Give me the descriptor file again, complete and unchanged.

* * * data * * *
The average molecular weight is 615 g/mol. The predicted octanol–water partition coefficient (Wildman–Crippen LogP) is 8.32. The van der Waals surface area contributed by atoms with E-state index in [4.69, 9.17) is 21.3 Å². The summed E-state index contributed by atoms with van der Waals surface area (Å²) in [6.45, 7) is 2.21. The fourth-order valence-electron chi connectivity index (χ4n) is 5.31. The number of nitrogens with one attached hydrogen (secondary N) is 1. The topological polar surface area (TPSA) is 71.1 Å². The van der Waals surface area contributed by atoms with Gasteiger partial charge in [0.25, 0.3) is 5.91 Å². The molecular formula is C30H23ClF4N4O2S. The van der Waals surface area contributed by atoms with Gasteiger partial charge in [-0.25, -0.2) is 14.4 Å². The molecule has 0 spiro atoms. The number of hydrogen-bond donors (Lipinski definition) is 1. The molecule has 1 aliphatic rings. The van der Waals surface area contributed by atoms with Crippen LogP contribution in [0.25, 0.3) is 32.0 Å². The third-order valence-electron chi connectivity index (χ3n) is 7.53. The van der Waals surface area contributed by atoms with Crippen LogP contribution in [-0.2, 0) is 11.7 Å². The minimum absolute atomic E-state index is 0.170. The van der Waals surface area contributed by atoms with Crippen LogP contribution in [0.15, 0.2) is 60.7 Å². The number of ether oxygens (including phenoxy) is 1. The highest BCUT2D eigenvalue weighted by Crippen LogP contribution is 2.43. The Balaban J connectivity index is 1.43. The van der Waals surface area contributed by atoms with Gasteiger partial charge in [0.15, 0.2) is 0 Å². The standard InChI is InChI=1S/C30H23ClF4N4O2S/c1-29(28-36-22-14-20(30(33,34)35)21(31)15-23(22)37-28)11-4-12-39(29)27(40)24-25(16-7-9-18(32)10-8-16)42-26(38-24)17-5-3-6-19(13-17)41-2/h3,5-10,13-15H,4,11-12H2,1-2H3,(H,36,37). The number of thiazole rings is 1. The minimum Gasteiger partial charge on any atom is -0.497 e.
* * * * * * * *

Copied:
The average molecular weight is 615 g/mol. The predicted octanol–water partition coefficient (Wildman–Crippen LogP) is 8.32. The van der Waals surface area contributed by atoms with E-state index in [4.69, 9.17) is 21.3 Å². The summed E-state index contributed by atoms with van der Waals surface area (Å²) in [6.45, 7) is 2.21. The fourth-order valence-electron chi connectivity index (χ4n) is 5.31. The number of nitrogens with one attached hydrogen (secondary N) is 1. The topological polar surface area (TPSA) is 71.1 Å². The van der Waals surface area contributed by atoms with Gasteiger partial charge in [0.25, 0.3) is 5.91 Å². The molecular formula is C30H23ClF4N4O2S. The van der Waals surface area contributed by atoms with Gasteiger partial charge in [-0.25, -0.2) is 14.4 Å². The molecule has 0 spiro atoms. The number of hydrogen-bond donors (Lipinski definition) is 1. The molecule has 1 aliphatic rings. The van der Waals surface area contributed by atoms with Crippen LogP contribution in [0.25, 0.3) is 32.0 Å². The third-order valence-electron chi connectivity index (χ3n) is 7.53. The van der Waals surface area contributed by atoms with Crippen LogP contribution in [-0.2, 0) is 11.7 Å². The minimum absolute atomic E-state index is 0.170. The van der Waals surface area contributed by atoms with Crippen LogP contribution in [0.15, 0.2) is 60.7 Å². The number of ether oxygens (including phenoxy) is 1. The highest BCUT2D eigenvalue weighted by Crippen LogP contribution is 2.43. The Balaban J connectivity index is 1.43. The van der Waals surface area contributed by atoms with Gasteiger partial charge in [0.15, 0.2) is 0 Å². The standard InChI is InChI=1S/C30H23ClF4N4O2S/c1-29(28-36-22-14-20(30(33,34)35)21(31)15-23(22)37-28)11-4-12-39(29)27(40)24-25(16-7-9-18(32)10-8-16)42-26(38-24)17-5-3-6-19(13-17)41-2/h3,5-10,13-15H,4,11-12H2,1-2H3,(H,36,37). The number of thiazole rings is 1. The minimum Gasteiger partial charge on any atom is -0.497 e.